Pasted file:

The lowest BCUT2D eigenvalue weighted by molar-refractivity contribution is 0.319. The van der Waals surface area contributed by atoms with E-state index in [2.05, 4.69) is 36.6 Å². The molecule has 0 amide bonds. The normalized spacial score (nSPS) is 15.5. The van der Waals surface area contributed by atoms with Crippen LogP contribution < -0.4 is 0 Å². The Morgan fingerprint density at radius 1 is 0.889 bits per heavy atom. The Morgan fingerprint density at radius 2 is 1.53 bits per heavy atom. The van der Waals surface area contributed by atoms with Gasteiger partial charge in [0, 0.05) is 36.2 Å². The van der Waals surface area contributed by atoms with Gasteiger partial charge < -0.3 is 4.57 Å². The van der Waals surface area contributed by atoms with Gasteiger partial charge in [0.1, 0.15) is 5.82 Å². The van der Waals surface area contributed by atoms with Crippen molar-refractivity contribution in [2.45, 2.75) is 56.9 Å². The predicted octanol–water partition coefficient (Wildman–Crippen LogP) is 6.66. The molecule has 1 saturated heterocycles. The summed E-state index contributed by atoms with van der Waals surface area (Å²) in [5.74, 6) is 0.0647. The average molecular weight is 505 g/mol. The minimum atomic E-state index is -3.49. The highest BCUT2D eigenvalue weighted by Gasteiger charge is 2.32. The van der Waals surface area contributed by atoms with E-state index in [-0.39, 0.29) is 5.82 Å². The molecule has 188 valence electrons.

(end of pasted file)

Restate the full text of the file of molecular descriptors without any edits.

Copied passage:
The lowest BCUT2D eigenvalue weighted by molar-refractivity contribution is 0.319. The van der Waals surface area contributed by atoms with E-state index in [2.05, 4.69) is 36.6 Å². The molecule has 0 amide bonds. The normalized spacial score (nSPS) is 15.5. The van der Waals surface area contributed by atoms with Crippen LogP contribution < -0.4 is 0 Å². The Morgan fingerprint density at radius 1 is 0.889 bits per heavy atom. The Morgan fingerprint density at radius 2 is 1.53 bits per heavy atom. The van der Waals surface area contributed by atoms with Gasteiger partial charge in [0, 0.05) is 36.2 Å². The van der Waals surface area contributed by atoms with Gasteiger partial charge < -0.3 is 4.57 Å². The van der Waals surface area contributed by atoms with Gasteiger partial charge in [0.1, 0.15) is 5.82 Å². The van der Waals surface area contributed by atoms with Crippen molar-refractivity contribution in [2.45, 2.75) is 56.9 Å². The predicted octanol–water partition coefficient (Wildman–Crippen LogP) is 6.66. The molecule has 1 saturated heterocycles. The summed E-state index contributed by atoms with van der Waals surface area (Å²) in [5.74, 6) is 0.0647. The average molecular weight is 505 g/mol. The minimum atomic E-state index is -3.49. The highest BCUT2D eigenvalue weighted by Gasteiger charge is 2.32. The van der Waals surface area contributed by atoms with E-state index in [-0.39, 0.29) is 5.82 Å². The molecule has 188 valence electrons.